Neoplasias da Mama/genética , Neoplasias da Mama/psicologia , Congressos como Assunto/organização & administração , Predisposição Genética para Doença/psicologia , Pesquisa sobre Serviços de Saúde/organização & administração , Família , Feminino , Genes BRCA1 , Genes BRCA2 , Aconselhamento Genético/organização & administração , Humanos , Determinação de Necessidades de Cuidados de Saúde , Avaliação de Programas e Projetos de Saúde , Medição de Risco
11.
J Genet Couns ; 21(2): 151-61, 2012 Apr.
Artigo em Inglês | MEDLINE | ID: mdl-22134580

RESUMO

Updated from their original publication in 2004, these cancer genetic counseling recommendations describe the medical, psychosocial, and ethical ramifications of counseling at-risk individuals through genetic cancer risk assessment with or without genetic testing. They were developed by members of the Practice Issues Subcommittee of the National Society of Genetic Counselors Familial Cancer Risk Counseling Special Interest Group. The information contained in this document is derived from extensive review of the current literature on cancer genetic risk assessment and counseling as well as the personal expertise of genetic counselors specializing in cancer genetics. The recommendations are intended to provide information about the process of genetic counseling and risk assessment for hereditary cancer disorders rather than specific information about individual syndromes. Essential components include the intake, cancer risk assessment, genetic testing for an inherited cancer syndrome, informed consent, disclosure of genetic test results, and psychosocial assessment. These recommendations should not be construed as dictating an exclusive course of management, nor does use of such recommendations guarantee a particular outcome. These recommendations do not displace a health care provider's professional judgment based on the clinical circumstances of a client.


Assuntos
Aconselhamento Genético , Testes Genéticos , Neoplasias/genética , Medição de Risco , Predisposição Genética para Doença , Humanos , Recursos Humanos
12.
CA Cancer J Clin ; 61(5): 327-59, 2011.
Artigo em Inglês | MEDLINE | ID: mdl-21858794

RESUMO

Scientific and technologic advances are revolutionizing our approach to genetic cancer risk assessment, cancer screening and prevention, and targeted therapy, fulfilling the promise of personalized medicine. In this monograph, we review the evolution of scientific discovery in cancer genetics and genomics, and describe current approaches, benefits, and barriers to the translation of this information to the practice of preventive medicine. Summaries of known hereditary cancer syndromes and highly penetrant genes are provided and contrasted with recently discovered genomic variants associated with modest increases in cancer risk. We describe the scope of knowledge, tools, and expertise required for the translation of complex genetic and genomic test information into clinical practice. The challenges of genomic counseling include the need for genetics and genomics professional education and multidisciplinary team training, the need for evidence-based information regarding the clinical utility of testing for genomic variants, the potential dangers posed by premature marketing of first-generation genomic profiles, and the need for new clinical models to improve access to and responsible communication of complex disease risk information. We conclude that given the experiences and lessons learned in the genetics era, the multidisciplinary model of genetic cancer risk assessment and management will serve as a solid foundation to support the integration of personalized genomic information into the practice of cancer medicine.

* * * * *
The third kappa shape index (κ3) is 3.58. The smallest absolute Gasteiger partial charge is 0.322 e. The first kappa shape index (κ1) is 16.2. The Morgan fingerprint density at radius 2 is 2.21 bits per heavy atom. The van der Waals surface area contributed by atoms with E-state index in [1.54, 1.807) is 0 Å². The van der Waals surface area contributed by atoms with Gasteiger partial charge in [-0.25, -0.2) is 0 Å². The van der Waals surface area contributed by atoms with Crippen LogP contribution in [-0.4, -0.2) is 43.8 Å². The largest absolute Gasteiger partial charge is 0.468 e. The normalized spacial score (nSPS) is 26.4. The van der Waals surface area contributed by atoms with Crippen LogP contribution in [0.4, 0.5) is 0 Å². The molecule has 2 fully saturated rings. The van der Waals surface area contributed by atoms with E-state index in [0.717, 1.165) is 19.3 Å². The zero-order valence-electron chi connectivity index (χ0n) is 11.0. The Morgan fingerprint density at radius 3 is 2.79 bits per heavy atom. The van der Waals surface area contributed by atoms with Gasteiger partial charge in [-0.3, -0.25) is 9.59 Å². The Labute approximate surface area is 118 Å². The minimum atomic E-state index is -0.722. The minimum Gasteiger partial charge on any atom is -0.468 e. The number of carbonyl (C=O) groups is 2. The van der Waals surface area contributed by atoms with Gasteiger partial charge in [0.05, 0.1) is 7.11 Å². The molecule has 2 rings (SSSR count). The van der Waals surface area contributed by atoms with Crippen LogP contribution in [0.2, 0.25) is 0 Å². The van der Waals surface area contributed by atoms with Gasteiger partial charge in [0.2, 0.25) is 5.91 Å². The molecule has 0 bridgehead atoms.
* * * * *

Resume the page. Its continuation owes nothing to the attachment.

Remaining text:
Assuntos
Genômica/métodos , Neoplasias/genética , Medicina de Precisão/métodos , Medição de Risco , Predisposição Genética para Doença , Testes Genéticos , Humanos
13.
Genet Med ; 13(9): 832-40, 2011 Sep.
Artigo em Inglês | MEDLINE | ID: mdl-21629123

RESUMO

PURPOSE: To assess the impact of a multimodal interdisciplinary course on genetic cancer risk assessment and research collaboration for community-based clinicians. Clinicians are increasingly requested to conduct genetic cancer risk assessment, but many are inadequately prepared to provide these services. METHODS: A prospective analysis of 131 participants (48 physicians, 41 advanced-practice nurses, and 42 genetic counselors) from community settings across the United States. The course was delivered in three phases: distance didactic learning, face-to-face training, and 12 months of web-based professional development activities to support integration of skills into practice. Cancer genetics knowledge, skills, professional self-efficacy, and practice changes were measured at baseline, immediate, and 14 months postcourse. RESULTS: Knowledge, skills, and self-efficacy scores were significantly different between practice disciplines; however, postscores increased significantly overall and for each discipline (P < 0.001). Fourteen-month practice outcomes reflect significant increases in provision of genetic cancer risk assessment services (P = 0.018), dissemination of cancer prevention information (P = 0.005) and high-risk screening recommendations (P = 0.004) to patients, patient enrollment in research (P = 0.013), and educational outreach about genetic cancer risk assessment (P = 0.003). CONCLUSIONS: Results support the efficacy of the multimodal course as a tool to develop a genetically literate workforce. Sustained alumni participation in web-based professional development activities has evolved into a distance-mediated community of practice in clinical cancer genetics, modeling the lifelong learning goals envisioned by leading continuing medical education stakeholders.